Obama and British prime minister said they will stick to timetable on troop withdrawal.
WASHINGTON - Seeking to project a united front on Afghanistan after a spate of bloody setbacks on the battlefield, President Obama and British Prime Minister David Cameron pledged on Wednesday that their countries would stick to the timetable for winding down the war by the end of 2014.
While acknowledging the complications posed by the recent massacre of 16 Afghan civilians, apparently by a lone U.S. soldier, and the loss of six British soldiers to a roadside bomb, Obama and Cameron insisted that the U.S.-led coalition was making gains in preparing Afghans to take over their own security.
"There are going to be multiple challenges along the way," Obama said, standing next to Cameron in a Rose Garden ablaze with cherry blossoms. "In terms of pace, I don't anticipate at this stage that we're going to be making any sudden additional changes to the plan we currently have."
Cameron cited the progress made by British troops in the southern province of Helmand, where, he said, insurgent attacks had declined and security had tightened.
"If you compare where we are today with where we've been two, three years ago, the situation is considerably improved," Cameron said.
Obama welcomed Cameron with pomp, locker-room camaraderie and gentle gibes about how his visit coincided with the 200th anniversary of the War of 1812, during which the British torched the White House.
The two men addressed each other by first names and joshed about a college basketball game in Dayton, Ohio, where Cameron was Obama's agreeable, if befuddled, guest on Tuesday evening.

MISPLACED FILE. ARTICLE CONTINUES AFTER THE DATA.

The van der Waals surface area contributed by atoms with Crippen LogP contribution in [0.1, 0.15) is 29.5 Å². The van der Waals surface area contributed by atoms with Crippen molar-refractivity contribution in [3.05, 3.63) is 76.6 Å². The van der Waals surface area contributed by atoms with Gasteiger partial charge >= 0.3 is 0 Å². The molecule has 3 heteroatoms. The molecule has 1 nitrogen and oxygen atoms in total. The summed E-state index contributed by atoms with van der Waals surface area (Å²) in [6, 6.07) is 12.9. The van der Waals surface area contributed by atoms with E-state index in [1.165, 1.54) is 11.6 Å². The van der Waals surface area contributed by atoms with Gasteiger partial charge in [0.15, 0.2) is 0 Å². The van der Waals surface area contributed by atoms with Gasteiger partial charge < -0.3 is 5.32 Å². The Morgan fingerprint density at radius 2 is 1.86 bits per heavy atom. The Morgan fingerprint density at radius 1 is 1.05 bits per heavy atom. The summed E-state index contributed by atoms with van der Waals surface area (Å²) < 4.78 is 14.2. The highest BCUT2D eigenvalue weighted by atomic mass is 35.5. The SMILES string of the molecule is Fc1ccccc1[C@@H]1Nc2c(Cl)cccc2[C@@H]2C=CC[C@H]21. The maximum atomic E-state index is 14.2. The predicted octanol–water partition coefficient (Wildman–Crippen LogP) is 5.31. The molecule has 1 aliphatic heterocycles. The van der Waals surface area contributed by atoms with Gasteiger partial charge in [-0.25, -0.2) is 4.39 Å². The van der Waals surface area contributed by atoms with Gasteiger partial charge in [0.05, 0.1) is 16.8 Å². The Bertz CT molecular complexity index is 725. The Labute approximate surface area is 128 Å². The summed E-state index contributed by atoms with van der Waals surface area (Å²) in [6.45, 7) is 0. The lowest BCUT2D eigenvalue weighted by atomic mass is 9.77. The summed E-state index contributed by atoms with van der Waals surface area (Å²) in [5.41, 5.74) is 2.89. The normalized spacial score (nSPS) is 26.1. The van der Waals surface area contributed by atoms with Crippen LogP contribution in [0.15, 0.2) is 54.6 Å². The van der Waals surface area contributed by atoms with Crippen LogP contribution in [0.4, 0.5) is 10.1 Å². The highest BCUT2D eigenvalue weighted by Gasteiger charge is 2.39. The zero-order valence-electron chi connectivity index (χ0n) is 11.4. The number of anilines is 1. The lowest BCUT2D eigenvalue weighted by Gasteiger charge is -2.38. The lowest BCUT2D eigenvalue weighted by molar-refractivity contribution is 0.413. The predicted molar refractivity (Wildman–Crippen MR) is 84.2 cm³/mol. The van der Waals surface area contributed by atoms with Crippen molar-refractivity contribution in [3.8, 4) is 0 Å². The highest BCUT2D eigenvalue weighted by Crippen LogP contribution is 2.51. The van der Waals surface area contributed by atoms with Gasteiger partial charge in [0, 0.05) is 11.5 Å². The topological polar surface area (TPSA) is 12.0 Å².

"One of these days I'll get my own back by getting you to a cricket match and explaining the rules to you and some of the terminology that you'll have to try and get straight, as I tried last night," the prime minister said as Obama grinned.
Although the queen is Britain's head of state, Cameron was honored with a state dinner at the White House. He and his wife, Samantha, were feted with crisped halibut in a potato crust and Bison Wellington, the English staple made with buffalo tenderloin.
The fuss was meant to celebrate the "special relationship" between durable allies, and two hours of talks in the Oval Office underscored the intractable problems that yoke Britain and the United States.
On Iran, for example, both reaffirmed the need to allow economic sanctions to take their toll before considering military action. The president, noting Iran's history of stringing along the West in negotiations over its nuclear program, warned that "the window for solving this issue diplomatically is shrinking."
Like Obama, Cameron said he would not tolerate Iran's acquiring nuclear weapons -- rejecting a policy of containment -- although he has also expressed doubts about an Israeli military strike on Iran's nuclear facilities.
"We believe there is still time and space to pursue a diplomatic solution," he said.
The two leaders appeared united on Syria as well, but their solid front is born of frustration and an inability by the West to stop President Bashar Assad's government from killing thousands of civilians in Homs and other Syrian cities.